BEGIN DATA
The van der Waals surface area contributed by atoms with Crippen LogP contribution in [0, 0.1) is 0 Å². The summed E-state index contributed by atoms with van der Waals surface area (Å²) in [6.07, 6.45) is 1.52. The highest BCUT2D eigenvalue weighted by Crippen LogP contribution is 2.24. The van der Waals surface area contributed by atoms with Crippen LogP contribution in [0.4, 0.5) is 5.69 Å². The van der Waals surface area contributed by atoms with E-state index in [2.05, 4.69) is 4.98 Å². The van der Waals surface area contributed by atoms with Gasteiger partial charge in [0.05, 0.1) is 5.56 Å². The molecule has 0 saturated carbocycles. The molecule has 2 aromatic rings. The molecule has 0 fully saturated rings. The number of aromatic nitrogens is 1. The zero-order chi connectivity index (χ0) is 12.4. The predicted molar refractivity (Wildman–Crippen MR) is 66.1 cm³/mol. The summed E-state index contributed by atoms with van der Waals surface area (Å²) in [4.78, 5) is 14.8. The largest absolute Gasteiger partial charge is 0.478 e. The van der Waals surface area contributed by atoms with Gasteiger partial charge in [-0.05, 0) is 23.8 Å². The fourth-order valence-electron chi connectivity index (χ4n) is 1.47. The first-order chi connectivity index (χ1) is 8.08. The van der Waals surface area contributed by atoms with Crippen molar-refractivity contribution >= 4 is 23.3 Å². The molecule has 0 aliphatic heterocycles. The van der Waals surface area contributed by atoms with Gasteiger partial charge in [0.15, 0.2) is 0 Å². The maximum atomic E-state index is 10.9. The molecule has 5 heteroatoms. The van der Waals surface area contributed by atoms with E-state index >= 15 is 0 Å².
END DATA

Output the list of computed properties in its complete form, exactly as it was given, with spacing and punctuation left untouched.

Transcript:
The van der Waals surface area contributed by atoms with Crippen LogP contribution in [0, 0.1) is 0 Å². The summed E-state index contributed by atoms with van der Waals surface area (Å²) in [6.07, 6.45) is 1.52. The highest BCUT2D eigenvalue weighted by Crippen LogP contribution is 2.24. The van der Waals surface area contributed by atoms with Crippen LogP contribution in [0.4, 0.5) is 5.69 Å². The van der Waals surface area contributed by atoms with E-state index in [2.05, 4.69) is 4.98 Å². The van der Waals surface area contributed by atoms with Gasteiger partial charge in [0.05, 0.1) is 5.56 Å². The molecule has 0 saturated carbocycles. The molecule has 2 aromatic rings. The molecule has 0 fully saturated rings. The number of aromatic nitrogens is 1. The zero-order chi connectivity index (χ0) is 12.4. The predicted molar refractivity (Wildman–Crippen MR) is 66.1 cm³/mol. The summed E-state index contributed by atoms with van der Waals surface area (Å²) in [4.78, 5) is 14.8. The largest absolute Gasteiger partial charge is 0.478 e. The van der Waals surface area contributed by atoms with Gasteiger partial charge in [-0.05, 0) is 23.8 Å². The fourth-order valence-electron chi connectivity index (χ4n) is 1.47. The first-order chi connectivity index (χ1) is 8.08. The van der Waals surface area contributed by atoms with Crippen molar-refractivity contribution >= 4 is 23.3 Å². The molecule has 0 aliphatic heterocycles. The van der Waals surface area contributed by atoms with Gasteiger partial charge in [0.15, 0.2) is 0 Å². The maximum atomic E-state index is 10.9. The molecule has 5 heteroatoms. The van der Waals surface area contributed by atoms with E-state index >= 15 is 0 Å².